Andrew Abram, For a Parliament Freely Chosen – The Rebellion of Sir George Booth, 1659 (Helion, 2021)
Review by Dom Sore
Helion’s Century of the Soldier series has a new addition, this time covering one of the very last acts of the 17th Century English Civil Wars, according to the plaque for the main battle of this rebellion. In this book, Andrew Abram examines the events that led up to the Rebellion of Sir George Booth and Parliament’s response to it. This is one of the softback volumes in the series and comes in at 203 pages with eight chapters, three appendices, and ending with a substantial bibliography. You will find pictures and maps interspersed throughout the text as you go.
This is a very easy read, the prose flows nicely and you get a lot of detail without being overwhelmed or overly confused. The research that has been put into this is obvious beyond the bibliography, and the author really knows what he is writing about. The scene is set in an England in disarray with the Army and Parliament at each other’s throats, disaffected Presbyterians roaming the country, and Royalists champing at the bit to restore the Monarchy. We are treated to details of plots that were stalled before they started, and Sir George’s rebellion itself was meant to be part of a wider plot. However, that was not to be as we soon find out, and the rebellion was left on its own at the mercy of Parliament. The rebels were quickly defeated, and the aftermath would eventually see the restoration of the Monarchy as planned. Ironically the failed rebellion helped this along!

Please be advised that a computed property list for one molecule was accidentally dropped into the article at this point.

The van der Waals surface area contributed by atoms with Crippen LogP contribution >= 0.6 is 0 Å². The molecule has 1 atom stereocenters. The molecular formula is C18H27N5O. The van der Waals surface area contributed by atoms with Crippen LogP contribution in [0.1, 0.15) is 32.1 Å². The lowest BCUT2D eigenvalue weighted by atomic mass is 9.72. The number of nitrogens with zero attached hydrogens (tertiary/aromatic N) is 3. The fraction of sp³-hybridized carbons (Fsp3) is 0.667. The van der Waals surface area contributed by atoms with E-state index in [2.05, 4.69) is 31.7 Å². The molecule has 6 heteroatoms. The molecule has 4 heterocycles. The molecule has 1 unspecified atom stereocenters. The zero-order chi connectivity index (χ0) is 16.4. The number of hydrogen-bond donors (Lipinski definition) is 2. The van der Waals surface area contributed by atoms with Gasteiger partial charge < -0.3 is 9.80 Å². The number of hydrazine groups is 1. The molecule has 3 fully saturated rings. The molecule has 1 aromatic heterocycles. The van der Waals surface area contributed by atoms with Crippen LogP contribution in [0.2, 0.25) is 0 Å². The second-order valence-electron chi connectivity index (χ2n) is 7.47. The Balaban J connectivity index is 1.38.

This is a small part at the end of the Republic era in British History and is fascinating in the amateur nature of it given the characters involved had all mainly been involved in actual wars. It shows that being able to command a regiment does not make you suitable to lead an army. It is a nice read, contains some interesting snippets, and shows you just how precarious a grip on the nation a government has even in the face of a farcical rebellion; they didn’t even fight very well.
These softback editions from Helion are an odd fish; the paper in them is very nicely glossed and feels luxurious to the touch, but the very soft cover means it has no stability and flops in the hand as you read meaning you end up holding it in an unusual way. The addition of a slightly stronger and less flexible cover would make these much more enjoyable. There are a few little proofreading errors that stand out given the otherwise excellent quality of the book – the one where a quote is paraphrased and then provided in full on the same page did make me smile. Nevertheless, this book is a welcome addition to my library.